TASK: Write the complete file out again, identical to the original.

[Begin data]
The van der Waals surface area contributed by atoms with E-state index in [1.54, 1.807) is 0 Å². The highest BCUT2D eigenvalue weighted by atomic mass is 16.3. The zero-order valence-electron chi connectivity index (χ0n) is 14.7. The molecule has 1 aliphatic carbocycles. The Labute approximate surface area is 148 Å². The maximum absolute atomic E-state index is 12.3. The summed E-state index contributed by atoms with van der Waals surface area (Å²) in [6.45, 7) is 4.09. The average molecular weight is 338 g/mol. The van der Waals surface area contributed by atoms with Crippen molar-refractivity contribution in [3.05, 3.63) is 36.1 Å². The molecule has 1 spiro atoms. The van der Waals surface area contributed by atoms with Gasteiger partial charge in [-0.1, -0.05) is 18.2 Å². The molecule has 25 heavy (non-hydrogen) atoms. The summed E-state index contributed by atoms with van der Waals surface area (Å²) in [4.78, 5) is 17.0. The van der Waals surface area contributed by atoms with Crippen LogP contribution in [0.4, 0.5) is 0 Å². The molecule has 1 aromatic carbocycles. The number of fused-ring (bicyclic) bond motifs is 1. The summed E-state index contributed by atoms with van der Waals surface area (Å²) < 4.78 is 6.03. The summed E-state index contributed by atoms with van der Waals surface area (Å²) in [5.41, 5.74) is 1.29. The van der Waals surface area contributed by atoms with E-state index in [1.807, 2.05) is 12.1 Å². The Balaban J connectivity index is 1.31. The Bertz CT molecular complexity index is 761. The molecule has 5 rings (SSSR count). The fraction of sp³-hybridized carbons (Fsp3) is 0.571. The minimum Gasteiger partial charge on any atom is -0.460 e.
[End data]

The van der Waals surface area contributed by atoms with E-state index in [1.54, 1.807) is 0 Å². The highest BCUT2D eigenvalue weighted by atomic mass is 16.3. The zero-order valence-electron chi connectivity index (χ0n) is 14.7. The molecule has 1 aliphatic carbocycles. The Labute approximate surface area is 148 Å². The maximum absolute atomic E-state index is 12.3. The summed E-state index contributed by atoms with van der Waals surface area (Å²) in [6.45, 7) is 4.09. The average molecular weight is 338 g/mol. The van der Waals surface area contributed by atoms with Crippen molar-refractivity contribution in [3.05, 3.63) is 36.1 Å². The molecule has 1 spiro atoms. The van der Waals surface area contributed by atoms with Gasteiger partial charge in [-0.1, -0.05) is 18.2 Å². The molecule has 25 heavy (non-hydrogen) atoms. The summed E-state index contributed by atoms with van der Waals surface area (Å²) in [4.78, 5) is 17.0. The van der Waals surface area contributed by atoms with Crippen LogP contribution in [0.4, 0.5) is 0 Å². The molecule has 1 aromatic carbocycles. The number of fused-ring (bicyclic) bond motifs is 1. The summed E-state index contributed by atoms with van der Waals surface area (Å²) < 4.78 is 6.03. The summed E-state index contributed by atoms with van der Waals surface area (Å²) in [5.41, 5.74) is 1.29. The van der Waals surface area contributed by atoms with E-state index in [1.807, 2.05) is 12.1 Å². The Balaban J connectivity index is 1.31. The Bertz CT molecular complexity index is 761. The molecule has 5 rings (SSSR count). The fraction of sp³-hybridized carbons (Fsp3) is 0.571. The minimum Gasteiger partial charge on any atom is -0.460 e.